the dispute in front of the UN. General Assembly as well, where Washington reasserted its claims about Russia’s noncompliance. The dominant narrative from the US had been along these lines in the run-up to the pullout. However, there were no tangible changes that arose out of the US’ attempts which further threatened the treaty’s existence.
the US’ assertions and argued that the INF treaty has been an important pillar in maintaining peace and security in a post-Cold War world. However, the withdrawal, although expected for months, comes as a massive blow to the already-crumbling status-quo in the broad nuclear and arms control domain. The dialogue between the two countries has also not seen much progress, both using certain blame-tactics for the current standoff. Mike Pompeo, US Secretary of State, announced in a press conference, that Russia was in a “material breach
” of the treaty which justified the US decision. In response, a Kremlin spokesperson accused the US of avoiding the possibility of “substantial talks
”, touted as critical in jeopardising the treaty.
The current dynamics in the nuclear domain warrant a renewed focus on stability over the ensuing power struggle.
These developments impact upon the current nuclear environment in multiple damaging ways. The treaty withdrawal signals major concerns around the future of arms control treaties and agreements, and the nuclear governance architecture, as a whole. The current dynamics in the nuclear domain warrant a renewed focus on stability over the ensuing power struggle. Although the INF treaty may be seen as an archaic concept in the current evolving multipolar world, it had attained significance in maintaining checks and balances on the two nuclear powers.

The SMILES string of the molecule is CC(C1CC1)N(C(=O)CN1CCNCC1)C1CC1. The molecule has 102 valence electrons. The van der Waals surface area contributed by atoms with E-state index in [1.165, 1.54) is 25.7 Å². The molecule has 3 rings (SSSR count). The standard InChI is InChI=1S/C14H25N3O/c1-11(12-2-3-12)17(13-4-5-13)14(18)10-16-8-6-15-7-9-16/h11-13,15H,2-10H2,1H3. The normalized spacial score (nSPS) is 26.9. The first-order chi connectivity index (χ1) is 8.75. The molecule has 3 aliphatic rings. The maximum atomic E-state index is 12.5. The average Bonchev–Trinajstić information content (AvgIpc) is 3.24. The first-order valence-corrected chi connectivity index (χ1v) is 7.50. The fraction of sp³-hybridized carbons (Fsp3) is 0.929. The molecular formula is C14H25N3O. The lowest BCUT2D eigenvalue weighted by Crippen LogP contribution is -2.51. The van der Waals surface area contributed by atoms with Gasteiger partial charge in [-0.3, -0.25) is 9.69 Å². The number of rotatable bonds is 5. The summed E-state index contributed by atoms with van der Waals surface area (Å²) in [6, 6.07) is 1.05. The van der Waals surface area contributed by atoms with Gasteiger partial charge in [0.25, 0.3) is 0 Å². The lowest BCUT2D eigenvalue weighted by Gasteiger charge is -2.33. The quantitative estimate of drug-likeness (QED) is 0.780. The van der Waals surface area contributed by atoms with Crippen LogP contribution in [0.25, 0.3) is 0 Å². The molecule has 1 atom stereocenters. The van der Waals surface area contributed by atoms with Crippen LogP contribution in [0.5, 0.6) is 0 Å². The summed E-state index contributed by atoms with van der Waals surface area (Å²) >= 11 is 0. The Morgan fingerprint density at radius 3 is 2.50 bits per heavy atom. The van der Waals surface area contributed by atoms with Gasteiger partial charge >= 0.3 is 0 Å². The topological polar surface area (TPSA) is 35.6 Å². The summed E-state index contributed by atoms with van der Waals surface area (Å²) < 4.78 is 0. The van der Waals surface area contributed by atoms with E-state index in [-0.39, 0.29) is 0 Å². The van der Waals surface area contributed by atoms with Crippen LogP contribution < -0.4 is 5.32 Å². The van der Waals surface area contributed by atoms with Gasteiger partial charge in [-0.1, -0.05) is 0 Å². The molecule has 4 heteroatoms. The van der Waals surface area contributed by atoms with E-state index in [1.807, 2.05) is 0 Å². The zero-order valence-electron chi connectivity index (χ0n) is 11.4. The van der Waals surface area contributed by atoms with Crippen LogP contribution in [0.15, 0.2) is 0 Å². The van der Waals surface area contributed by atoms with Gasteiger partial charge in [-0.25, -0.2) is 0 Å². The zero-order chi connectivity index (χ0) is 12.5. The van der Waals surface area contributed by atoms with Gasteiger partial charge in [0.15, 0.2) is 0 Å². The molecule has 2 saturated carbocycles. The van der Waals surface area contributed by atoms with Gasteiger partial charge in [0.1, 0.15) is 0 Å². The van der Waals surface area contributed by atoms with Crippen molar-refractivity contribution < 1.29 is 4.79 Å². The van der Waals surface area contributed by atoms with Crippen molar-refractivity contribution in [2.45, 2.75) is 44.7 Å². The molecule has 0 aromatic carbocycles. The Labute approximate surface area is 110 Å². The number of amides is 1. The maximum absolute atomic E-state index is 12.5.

There has been criticism coming out of Washington in terms of the exclusionary nature of the treaty, which for example, ignores the impact of China’s nuclear programme
on the current world order. From the US perspective, China’s growing presence in the nuclear domain justifies the creation of mechanisms that bring it under the scope of accountability. The China factor in Washington’s decision cannot be ignored. However, in a response to these developments, China urged the US and Russia to maintain the INF treaty in its current form. The possibility of a new multilateral agreement with China was swiftly shut down
However, the United States’ approach to deal with the noncompliance is inherently problematic, as seen from Russia’s counter-response perspective, because it may have little to no effect in curbing Russia’s nuclear ambitions. Similarly, in the case of China’s response to the pullout, the scope for a new multilateral agreement seems far-fetched. The lack of an agreement between the two countries signals the possibility of dangerous advances in the nuclear programmes of the US and Russia, and other states.